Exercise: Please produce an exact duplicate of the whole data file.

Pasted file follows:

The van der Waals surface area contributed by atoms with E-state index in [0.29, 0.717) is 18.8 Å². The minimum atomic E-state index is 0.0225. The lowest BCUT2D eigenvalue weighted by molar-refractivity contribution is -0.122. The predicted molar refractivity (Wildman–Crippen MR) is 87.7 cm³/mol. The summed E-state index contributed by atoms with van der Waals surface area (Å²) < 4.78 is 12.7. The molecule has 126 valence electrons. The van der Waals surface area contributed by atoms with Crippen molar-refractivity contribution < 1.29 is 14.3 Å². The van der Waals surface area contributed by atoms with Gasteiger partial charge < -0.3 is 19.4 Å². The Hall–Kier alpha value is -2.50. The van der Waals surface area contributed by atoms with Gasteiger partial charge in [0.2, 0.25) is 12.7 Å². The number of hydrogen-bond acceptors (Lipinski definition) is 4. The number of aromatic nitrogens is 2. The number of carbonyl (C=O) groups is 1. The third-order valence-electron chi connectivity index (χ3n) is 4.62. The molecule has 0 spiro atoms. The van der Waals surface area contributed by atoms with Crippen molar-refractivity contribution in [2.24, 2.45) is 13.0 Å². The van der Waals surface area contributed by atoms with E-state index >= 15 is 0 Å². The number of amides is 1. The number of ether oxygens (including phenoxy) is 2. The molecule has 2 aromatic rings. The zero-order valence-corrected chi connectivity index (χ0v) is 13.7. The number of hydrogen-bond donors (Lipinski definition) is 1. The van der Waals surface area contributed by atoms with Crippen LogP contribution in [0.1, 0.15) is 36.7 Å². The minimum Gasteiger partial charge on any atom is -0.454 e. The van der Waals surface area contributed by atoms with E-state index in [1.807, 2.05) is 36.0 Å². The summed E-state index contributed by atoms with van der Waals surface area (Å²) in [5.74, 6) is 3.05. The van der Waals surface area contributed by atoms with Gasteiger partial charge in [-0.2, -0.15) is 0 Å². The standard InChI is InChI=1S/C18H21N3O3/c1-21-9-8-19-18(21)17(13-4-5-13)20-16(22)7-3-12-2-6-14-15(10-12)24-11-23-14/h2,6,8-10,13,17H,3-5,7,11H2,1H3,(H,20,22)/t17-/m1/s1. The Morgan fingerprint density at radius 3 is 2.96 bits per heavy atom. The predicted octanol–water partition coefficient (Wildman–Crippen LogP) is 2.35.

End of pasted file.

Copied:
The van der Waals surface area contributed by atoms with E-state index in [0.29, 0.717) is 18.8 Å². The minimum atomic E-state index is 0.0225. The lowest BCUT2D eigenvalue weighted by molar-refractivity contribution is -0.122. The predicted molar refractivity (Wildman–Crippen MR) is 87.7 cm³/mol. The summed E-state index contributed by atoms with van der Waals surface area (Å²) < 4.78 is 12.7. The molecule has 126 valence electrons. The van der Waals surface area contributed by atoms with Crippen molar-refractivity contribution < 1.29 is 14.3 Å². The van der Waals surface area contributed by atoms with Gasteiger partial charge < -0.3 is 19.4 Å². The Hall–Kier alpha value is -2.50. The van der Waals surface area contributed by atoms with Gasteiger partial charge in [0.2, 0.25) is 12.7 Å². The number of hydrogen-bond acceptors (Lipinski definition) is 4. The number of aromatic nitrogens is 2. The number of carbonyl (C=O) groups is 1. The third-order valence-electron chi connectivity index (χ3n) is 4.62. The molecule has 0 spiro atoms. The van der Waals surface area contributed by atoms with Crippen molar-refractivity contribution in [2.24, 2.45) is 13.0 Å². The van der Waals surface area contributed by atoms with E-state index >= 15 is 0 Å². The number of amides is 1. The number of ether oxygens (including phenoxy) is 2. The molecule has 2 aromatic rings. The zero-order valence-corrected chi connectivity index (χ0v) is 13.7. The number of hydrogen-bond donors (Lipinski definition) is 1. The van der Waals surface area contributed by atoms with Crippen LogP contribution in [0.1, 0.15) is 36.7 Å². The minimum Gasteiger partial charge on any atom is -0.454 e. The van der Waals surface area contributed by atoms with E-state index in [1.807, 2.05) is 36.0 Å². The summed E-state index contributed by atoms with van der Waals surface area (Å²) in [5.74, 6) is 3.05. The van der Waals surface area contributed by atoms with Gasteiger partial charge in [-0.2, -0.15) is 0 Å². The standard InChI is InChI=1S/C18H21N3O3/c1-21-9-8-19-18(21)17(13-4-5-13)20-16(22)7-3-12-2-6-14-15(10-12)24-11-23-14/h2,6,8-10,13,17H,3-5,7,11H2,1H3,(H,20,22)/t17-/m1/s1. The Morgan fingerprint density at radius 3 is 2.96 bits per heavy atom. The predicted octanol–water partition coefficient (Wildman–Crippen LogP) is 2.35.